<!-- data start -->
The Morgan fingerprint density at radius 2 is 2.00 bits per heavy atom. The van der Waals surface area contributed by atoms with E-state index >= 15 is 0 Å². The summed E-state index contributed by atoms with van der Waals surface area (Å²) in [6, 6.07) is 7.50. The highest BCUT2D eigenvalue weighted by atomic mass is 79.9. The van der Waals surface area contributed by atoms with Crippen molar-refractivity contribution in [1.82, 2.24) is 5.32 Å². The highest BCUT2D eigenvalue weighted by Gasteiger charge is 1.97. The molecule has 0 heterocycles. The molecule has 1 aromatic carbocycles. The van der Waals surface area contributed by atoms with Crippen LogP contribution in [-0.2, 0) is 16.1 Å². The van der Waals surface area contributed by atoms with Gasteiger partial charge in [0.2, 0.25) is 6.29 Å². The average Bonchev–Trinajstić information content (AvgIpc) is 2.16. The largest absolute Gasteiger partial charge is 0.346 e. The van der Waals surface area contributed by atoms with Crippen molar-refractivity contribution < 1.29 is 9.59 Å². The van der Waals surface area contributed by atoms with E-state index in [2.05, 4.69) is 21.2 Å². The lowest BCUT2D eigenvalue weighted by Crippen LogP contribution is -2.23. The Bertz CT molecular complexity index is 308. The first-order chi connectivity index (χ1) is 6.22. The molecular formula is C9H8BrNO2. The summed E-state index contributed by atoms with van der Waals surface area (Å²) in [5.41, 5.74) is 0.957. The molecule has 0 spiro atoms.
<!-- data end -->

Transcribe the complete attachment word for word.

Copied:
The Morgan fingerprint density at radius 2 is 2.00 bits per heavy atom. The van der Waals surface area contributed by atoms with E-state index >= 15 is 0 Å². The summed E-state index contributed by atoms with van der Waals surface area (Å²) in [6, 6.07) is 7.50. The highest BCUT2D eigenvalue weighted by atomic mass is 79.9. The van der Waals surface area contributed by atoms with Crippen molar-refractivity contribution in [1.82, 2.24) is 5.32 Å². The highest BCUT2D eigenvalue weighted by Gasteiger charge is 1.97. The molecule has 0 heterocycles. The molecule has 1 aromatic carbocycles. The van der Waals surface area contributed by atoms with Crippen LogP contribution in [-0.2, 0) is 16.1 Å². The van der Waals surface area contributed by atoms with Gasteiger partial charge in [0.2, 0.25) is 6.29 Å². The average Bonchev–Trinajstić information content (AvgIpc) is 2.16. The largest absolute Gasteiger partial charge is 0.346 e. The van der Waals surface area contributed by atoms with Crippen molar-refractivity contribution < 1.29 is 9.59 Å². The van der Waals surface area contributed by atoms with E-state index in [2.05, 4.69) is 21.2 Å². The lowest BCUT2D eigenvalue weighted by Crippen LogP contribution is -2.23. The Bertz CT molecular complexity index is 308. The first-order chi connectivity index (χ1) is 6.22. The molecular formula is C9H8BrNO2. The summed E-state index contributed by atoms with van der Waals surface area (Å²) in [5.41, 5.74) is 0.957. The molecule has 0 spiro atoms.